Andrew Litten 'The Human Shadow (The Animal Smile)'

Lit­ten’s deeply empa­thet­ic lat­est exhi­bi­tion brings togeth­er mul­ti-scale paint­ings with works on paper and sculpture.

The Human Shadow (The Animal Smile)’, Andrew Litten’s latest solo exhibition at Anima Mundi, has been created over the last three years, bringing together multi-scale paintings with works on paper and original sculptures including a life size bronze.

The raw, gestural, often visceral figuration that Litten is known for, is heightened and further nuanced by the expressive potential of working across various media. The art critic Laura Gasgoigne recently said “emotions are not just difficult to articulate in words; they are also impatient of the rules of art. To facilitate expression, rules must be bent and it is often the self-taught artists – Vincent van Gogh, Paul Gauguin, Francis Bacon - who dare to bend them. Litten ranks among the rule-benders. His paintings are unapologetically figurative but refuse to follow figurative convention. They sit on the fence between individual consciousness and objective reality: to borrow the title of one of his paintings, on a ‘liminal stage’.”

“Invisible threads are the strongest ties.” - Friedrich Nietzsche

Building upon his last exhibition ‘Concerning The Fragile’ which was created prior to lockdown with particular focus towards the theme of human vulnerability; this exhibition arguably embodies wider ranging subject matter, further tonality and encourages broader complex and often contradictory emotive readings of human identity, hope, loss, disturbance and transience.

This selection of works, continues the artists exploration of existential human solitude through our innate capacity and desire to connect with, and also disconnect from, others and the world that we inhabit. As the exhibition title alludes, ‘The Human Shadow’ reflects upon territory that Litten is unafraid to explore; of a hidden or suppressed, perhaps darker or troubled element of human nature. However, notably ‘The Animal Smile’ refers to a deep rooted desire or absolute need to connect with nature in order to bring peace and balance to the psyche and healing through connection with the wider world, extending beyond the human. However, even this clear and relatively simple notion or objective becomes emotionally ambiguous as the anthropomorphic suggestion of an ‘animal smile’, suggests potential of a discordant empathetic reading that may speak more of continued disconnect than of union. Yet this is not the point - without whitewashing a modicum of pessimism, the exuding hope radiating within this body of work is sited in the recognition of a real desire to entwine with something ‘other’ beyond ’self’, no matter how difficult the achievement may be, it is this ‘desire’ that offers a bridge to something fuller. Litten addresses such contradictions without giving much away when he says “I think the art in this show has lots of little narratives to interpret.” As ever, with Andrew Litten, it is not about clearing up the confusion, but learning to live with it. The wider message, I think one of love, becomes greater than the sum of its parts.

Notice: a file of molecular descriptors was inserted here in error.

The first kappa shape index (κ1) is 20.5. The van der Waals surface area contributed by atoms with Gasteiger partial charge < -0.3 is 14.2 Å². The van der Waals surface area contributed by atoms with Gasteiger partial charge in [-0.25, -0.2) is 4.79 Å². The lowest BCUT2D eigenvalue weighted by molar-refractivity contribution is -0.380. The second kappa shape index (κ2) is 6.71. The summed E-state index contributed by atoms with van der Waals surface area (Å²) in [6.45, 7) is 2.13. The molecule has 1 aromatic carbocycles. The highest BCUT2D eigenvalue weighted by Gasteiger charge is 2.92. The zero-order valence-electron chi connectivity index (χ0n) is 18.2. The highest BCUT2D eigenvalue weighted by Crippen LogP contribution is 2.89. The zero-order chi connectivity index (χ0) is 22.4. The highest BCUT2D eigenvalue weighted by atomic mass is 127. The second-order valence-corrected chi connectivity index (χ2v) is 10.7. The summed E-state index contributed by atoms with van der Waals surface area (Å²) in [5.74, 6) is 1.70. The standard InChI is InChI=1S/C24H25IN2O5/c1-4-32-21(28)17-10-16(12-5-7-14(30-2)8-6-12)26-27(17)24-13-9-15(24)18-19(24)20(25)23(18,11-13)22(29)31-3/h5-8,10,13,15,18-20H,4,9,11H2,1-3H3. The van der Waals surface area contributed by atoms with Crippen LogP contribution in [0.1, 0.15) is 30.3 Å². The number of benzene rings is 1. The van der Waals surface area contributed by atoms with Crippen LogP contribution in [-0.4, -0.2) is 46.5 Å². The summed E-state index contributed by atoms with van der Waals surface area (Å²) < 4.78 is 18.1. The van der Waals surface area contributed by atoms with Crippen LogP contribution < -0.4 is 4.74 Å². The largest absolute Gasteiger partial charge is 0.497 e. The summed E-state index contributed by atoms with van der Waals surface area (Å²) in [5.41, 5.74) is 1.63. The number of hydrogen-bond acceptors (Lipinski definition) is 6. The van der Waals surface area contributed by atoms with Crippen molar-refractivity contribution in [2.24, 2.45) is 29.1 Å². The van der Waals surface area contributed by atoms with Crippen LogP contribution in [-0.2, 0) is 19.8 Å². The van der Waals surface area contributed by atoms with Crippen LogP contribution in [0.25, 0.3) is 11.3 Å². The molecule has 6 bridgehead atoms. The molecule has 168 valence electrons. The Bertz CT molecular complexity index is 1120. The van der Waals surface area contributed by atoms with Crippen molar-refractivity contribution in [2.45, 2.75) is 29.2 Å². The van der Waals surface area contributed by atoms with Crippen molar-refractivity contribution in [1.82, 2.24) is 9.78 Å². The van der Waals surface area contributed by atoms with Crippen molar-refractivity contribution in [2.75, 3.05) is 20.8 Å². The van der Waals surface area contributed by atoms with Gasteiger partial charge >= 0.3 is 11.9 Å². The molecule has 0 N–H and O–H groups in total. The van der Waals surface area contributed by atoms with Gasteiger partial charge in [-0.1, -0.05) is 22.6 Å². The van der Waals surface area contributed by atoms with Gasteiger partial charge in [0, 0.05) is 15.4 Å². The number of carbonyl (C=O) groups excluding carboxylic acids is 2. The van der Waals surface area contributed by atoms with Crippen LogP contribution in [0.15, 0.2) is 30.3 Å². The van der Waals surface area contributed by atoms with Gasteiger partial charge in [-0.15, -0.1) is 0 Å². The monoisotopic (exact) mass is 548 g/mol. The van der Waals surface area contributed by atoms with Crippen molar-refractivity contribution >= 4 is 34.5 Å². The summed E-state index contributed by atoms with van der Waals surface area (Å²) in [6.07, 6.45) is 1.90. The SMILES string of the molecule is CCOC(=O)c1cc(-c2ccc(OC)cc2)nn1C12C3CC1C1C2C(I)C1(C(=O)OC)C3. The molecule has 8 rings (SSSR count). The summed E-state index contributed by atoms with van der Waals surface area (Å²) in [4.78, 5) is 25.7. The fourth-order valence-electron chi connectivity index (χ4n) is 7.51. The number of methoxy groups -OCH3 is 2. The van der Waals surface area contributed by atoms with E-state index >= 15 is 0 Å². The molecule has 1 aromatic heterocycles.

Please join us for the Preview event of two simultaneously opening exhibitions, Andrew Litten's 'The Human Shadow (The Animal Smile)', and Andy Harper's 'The Mandalas' on Friday 14th July, 6.30 - 8.30 pm.